The Monetary Policy Committee (MPC) unanimously resolved on Friday, 5 August, to raise the repo rates by 50 basis points to 5.4 percent with immediate effect. Due to this, existing home loan borrowers are likely to see a rise in their EMIs and lending rates.
The term "repo rate" refers to the rate at which commercial banks borrow funds from the Reserve Bank of India (RBI), the nation's central bank, in order to preserve liquidity. It is a crucial component of the nation's monetary policy and is used to manage liquidity, inflation, and the amount of money in circulation.
Furthermore, the levels of the repo rate directly affect how much money banks borrow. In other words, banks must pay the RBI more interest when the repo rate is higher in order to receive money, and vice versa when the repo rate is lower.
When the repo rate rises, the cost of borrowings for banks also increases, which is passed on to their account holders in the form of higher interest rates on loans and deposits. This increases the cost of borrowing money from the bank, which in turn slows down market investment and money supply. As a result, it restricts the availability of money and lowers consumer purchasing power, which aids in controlling inflation.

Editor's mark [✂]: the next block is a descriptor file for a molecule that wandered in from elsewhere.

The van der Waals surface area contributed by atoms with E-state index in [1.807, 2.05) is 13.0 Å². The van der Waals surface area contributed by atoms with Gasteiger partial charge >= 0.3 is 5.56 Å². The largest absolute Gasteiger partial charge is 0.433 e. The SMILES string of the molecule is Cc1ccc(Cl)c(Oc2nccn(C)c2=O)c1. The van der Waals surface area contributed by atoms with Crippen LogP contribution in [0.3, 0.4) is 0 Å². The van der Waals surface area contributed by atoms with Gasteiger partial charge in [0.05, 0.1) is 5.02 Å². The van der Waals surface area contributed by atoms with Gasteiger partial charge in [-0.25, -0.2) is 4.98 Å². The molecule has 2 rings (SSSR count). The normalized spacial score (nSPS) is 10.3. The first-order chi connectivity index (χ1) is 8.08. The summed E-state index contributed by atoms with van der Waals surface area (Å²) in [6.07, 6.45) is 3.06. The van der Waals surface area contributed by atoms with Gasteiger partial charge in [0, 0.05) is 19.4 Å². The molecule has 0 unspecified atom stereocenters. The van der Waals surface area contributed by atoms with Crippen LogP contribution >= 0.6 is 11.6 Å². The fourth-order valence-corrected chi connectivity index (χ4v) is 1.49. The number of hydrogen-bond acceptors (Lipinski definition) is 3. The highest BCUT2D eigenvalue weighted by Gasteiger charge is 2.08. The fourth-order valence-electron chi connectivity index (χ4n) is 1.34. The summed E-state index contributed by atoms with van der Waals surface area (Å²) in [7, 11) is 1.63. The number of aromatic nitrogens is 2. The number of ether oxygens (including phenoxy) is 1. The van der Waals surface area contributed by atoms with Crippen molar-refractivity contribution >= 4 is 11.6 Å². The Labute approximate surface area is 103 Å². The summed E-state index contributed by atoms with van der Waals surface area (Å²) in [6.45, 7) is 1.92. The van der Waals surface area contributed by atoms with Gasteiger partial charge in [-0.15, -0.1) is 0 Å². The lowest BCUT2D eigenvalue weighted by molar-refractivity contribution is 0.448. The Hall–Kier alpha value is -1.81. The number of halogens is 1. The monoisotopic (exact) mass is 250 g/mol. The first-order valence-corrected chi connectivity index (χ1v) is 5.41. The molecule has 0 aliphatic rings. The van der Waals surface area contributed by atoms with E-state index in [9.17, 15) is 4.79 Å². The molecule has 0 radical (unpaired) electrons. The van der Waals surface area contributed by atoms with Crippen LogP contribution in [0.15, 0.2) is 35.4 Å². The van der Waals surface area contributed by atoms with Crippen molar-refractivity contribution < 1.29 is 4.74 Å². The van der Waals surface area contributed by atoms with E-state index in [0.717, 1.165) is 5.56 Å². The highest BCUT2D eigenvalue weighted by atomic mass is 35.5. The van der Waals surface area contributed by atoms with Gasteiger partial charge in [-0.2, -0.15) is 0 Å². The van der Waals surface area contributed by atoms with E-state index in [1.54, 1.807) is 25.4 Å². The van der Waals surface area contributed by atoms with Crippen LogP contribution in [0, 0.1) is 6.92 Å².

The RBI's move to raise interest rates might harm the real estate industry, which had witnessed a significant increase in sales thanks to affordable financing. The equivalent monthly instalments (EMIs) for current borrowers will increase when banks boost their interest rates, which will undermine the trust of future purchasers.
However, in contrast, fixed deposits become appealing in a rate increase situation since banks often raise interest rates on this type of investment vehicle. FDs are one of the oldest and safest types of investment in India since they provide a guaranteed return with no risk.